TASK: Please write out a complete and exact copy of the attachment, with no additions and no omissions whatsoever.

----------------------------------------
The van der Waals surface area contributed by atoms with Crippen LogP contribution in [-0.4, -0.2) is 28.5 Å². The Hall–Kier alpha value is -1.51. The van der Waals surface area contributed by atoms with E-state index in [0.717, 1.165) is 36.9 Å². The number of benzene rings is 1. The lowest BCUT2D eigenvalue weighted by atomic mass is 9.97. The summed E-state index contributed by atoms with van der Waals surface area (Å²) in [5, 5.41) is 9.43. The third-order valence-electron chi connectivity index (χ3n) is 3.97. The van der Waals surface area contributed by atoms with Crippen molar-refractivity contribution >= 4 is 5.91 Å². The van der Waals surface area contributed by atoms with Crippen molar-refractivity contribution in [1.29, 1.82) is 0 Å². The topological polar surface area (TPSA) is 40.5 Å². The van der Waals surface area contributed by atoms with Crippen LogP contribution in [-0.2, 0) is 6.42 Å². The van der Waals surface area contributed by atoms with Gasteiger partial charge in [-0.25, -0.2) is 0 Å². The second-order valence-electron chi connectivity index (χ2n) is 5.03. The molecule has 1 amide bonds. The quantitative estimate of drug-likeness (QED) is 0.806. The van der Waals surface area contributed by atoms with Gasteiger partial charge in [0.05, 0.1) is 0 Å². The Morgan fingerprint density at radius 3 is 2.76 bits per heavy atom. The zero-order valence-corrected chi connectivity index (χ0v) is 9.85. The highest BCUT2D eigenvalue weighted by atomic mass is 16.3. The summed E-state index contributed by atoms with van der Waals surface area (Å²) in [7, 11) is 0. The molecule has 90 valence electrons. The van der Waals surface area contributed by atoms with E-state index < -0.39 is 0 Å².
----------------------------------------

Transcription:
The van der Waals surface area contributed by atoms with Crippen LogP contribution in [-0.4, -0.2) is 28.5 Å². The Hall–Kier alpha value is -1.51. The van der Waals surface area contributed by atoms with E-state index in [0.717, 1.165) is 36.9 Å². The number of benzene rings is 1. The lowest BCUT2D eigenvalue weighted by atomic mass is 9.97. The summed E-state index contributed by atoms with van der Waals surface area (Å²) in [5, 5.41) is 9.43. The third-order valence-electron chi connectivity index (χ3n) is 3.97. The van der Waals surface area contributed by atoms with Crippen molar-refractivity contribution >= 4 is 5.91 Å². The van der Waals surface area contributed by atoms with Crippen molar-refractivity contribution in [1.29, 1.82) is 0 Å². The topological polar surface area (TPSA) is 40.5 Å². The van der Waals surface area contributed by atoms with Crippen LogP contribution in [-0.2, 0) is 6.42 Å². The van der Waals surface area contributed by atoms with Gasteiger partial charge in [-0.25, -0.2) is 0 Å². The second-order valence-electron chi connectivity index (χ2n) is 5.03. The molecule has 1 amide bonds. The quantitative estimate of drug-likeness (QED) is 0.806. The van der Waals surface area contributed by atoms with Gasteiger partial charge in [0.05, 0.1) is 0 Å². The Morgan fingerprint density at radius 3 is 2.76 bits per heavy atom. The zero-order valence-corrected chi connectivity index (χ0v) is 9.85. The highest BCUT2D eigenvalue weighted by atomic mass is 16.3. The summed E-state index contributed by atoms with van der Waals surface area (Å²) in [7, 11) is 0. The molecule has 90 valence electrons. The van der Waals surface area contributed by atoms with E-state index < -0.39 is 0 Å².